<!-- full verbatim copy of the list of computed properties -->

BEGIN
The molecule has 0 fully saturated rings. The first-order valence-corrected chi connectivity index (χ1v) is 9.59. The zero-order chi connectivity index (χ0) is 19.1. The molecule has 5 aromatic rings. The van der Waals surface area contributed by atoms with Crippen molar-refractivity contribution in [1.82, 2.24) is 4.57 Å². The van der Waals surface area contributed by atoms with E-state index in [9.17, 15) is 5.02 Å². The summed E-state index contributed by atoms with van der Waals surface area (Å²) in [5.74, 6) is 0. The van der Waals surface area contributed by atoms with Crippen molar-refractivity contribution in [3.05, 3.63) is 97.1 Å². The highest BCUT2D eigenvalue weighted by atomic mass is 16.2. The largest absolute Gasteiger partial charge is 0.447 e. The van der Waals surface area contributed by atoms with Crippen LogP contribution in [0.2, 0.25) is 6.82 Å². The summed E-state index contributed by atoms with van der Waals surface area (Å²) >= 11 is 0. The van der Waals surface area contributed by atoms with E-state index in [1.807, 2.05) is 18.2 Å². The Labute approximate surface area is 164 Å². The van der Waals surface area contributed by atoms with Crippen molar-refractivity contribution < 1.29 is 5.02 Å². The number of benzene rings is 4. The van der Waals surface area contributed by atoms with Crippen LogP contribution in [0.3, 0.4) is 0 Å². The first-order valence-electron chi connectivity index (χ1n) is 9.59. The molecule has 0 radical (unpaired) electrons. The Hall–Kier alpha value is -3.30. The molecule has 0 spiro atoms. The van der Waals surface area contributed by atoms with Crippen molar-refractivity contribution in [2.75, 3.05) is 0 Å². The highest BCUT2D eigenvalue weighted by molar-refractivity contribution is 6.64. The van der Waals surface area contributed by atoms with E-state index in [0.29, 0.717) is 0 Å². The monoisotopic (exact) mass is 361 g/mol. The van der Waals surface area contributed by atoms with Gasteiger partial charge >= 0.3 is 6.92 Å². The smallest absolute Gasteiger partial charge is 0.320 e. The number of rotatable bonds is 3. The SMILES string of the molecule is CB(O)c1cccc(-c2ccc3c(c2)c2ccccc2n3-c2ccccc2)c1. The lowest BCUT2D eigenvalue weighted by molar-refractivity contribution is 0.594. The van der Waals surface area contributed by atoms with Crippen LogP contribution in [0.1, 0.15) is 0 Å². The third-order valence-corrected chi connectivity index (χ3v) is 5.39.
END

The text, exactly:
The molecule has 0 fully saturated rings. The first-order valence-corrected chi connectivity index (χ1v) is 9.59. The zero-order chi connectivity index (χ0) is 19.1. The molecule has 5 aromatic rings. The van der Waals surface area contributed by atoms with Crippen molar-refractivity contribution in [1.82, 2.24) is 4.57 Å². The van der Waals surface area contributed by atoms with E-state index in [9.17, 15) is 5.02 Å². The summed E-state index contributed by atoms with van der Waals surface area (Å²) in [5.74, 6) is 0. The van der Waals surface area contributed by atoms with Crippen molar-refractivity contribution in [3.05, 3.63) is 97.1 Å². The highest BCUT2D eigenvalue weighted by atomic mass is 16.2. The largest absolute Gasteiger partial charge is 0.447 e. The van der Waals surface area contributed by atoms with Crippen LogP contribution in [0.2, 0.25) is 6.82 Å². The summed E-state index contributed by atoms with van der Waals surface area (Å²) >= 11 is 0. The van der Waals surface area contributed by atoms with E-state index in [1.807, 2.05) is 18.2 Å². The Labute approximate surface area is 164 Å². The van der Waals surface area contributed by atoms with Crippen molar-refractivity contribution < 1.29 is 5.02 Å². The number of benzene rings is 4. The van der Waals surface area contributed by atoms with Crippen LogP contribution in [0.3, 0.4) is 0 Å². The first-order valence-electron chi connectivity index (χ1n) is 9.59. The molecule has 0 radical (unpaired) electrons. The Hall–Kier alpha value is -3.30. The molecule has 0 spiro atoms. The van der Waals surface area contributed by atoms with Crippen molar-refractivity contribution in [2.75, 3.05) is 0 Å². The highest BCUT2D eigenvalue weighted by molar-refractivity contribution is 6.64. The van der Waals surface area contributed by atoms with E-state index in [0.29, 0.717) is 0 Å². The monoisotopic (exact) mass is 361 g/mol. The van der Waals surface area contributed by atoms with Gasteiger partial charge >= 0.3 is 6.92 Å². The smallest absolute Gasteiger partial charge is 0.320 e. The number of rotatable bonds is 3. The SMILES string of the molecule is CB(O)c1cccc(-c2ccc3c(c2)c2ccccc2n3-c2ccccc2)c1. The lowest BCUT2D eigenvalue weighted by molar-refractivity contribution is 0.594. The van der Waals surface area contributed by atoms with Crippen LogP contribution in [0.1, 0.15) is 0 Å². The third-order valence-corrected chi connectivity index (χ3v) is 5.39.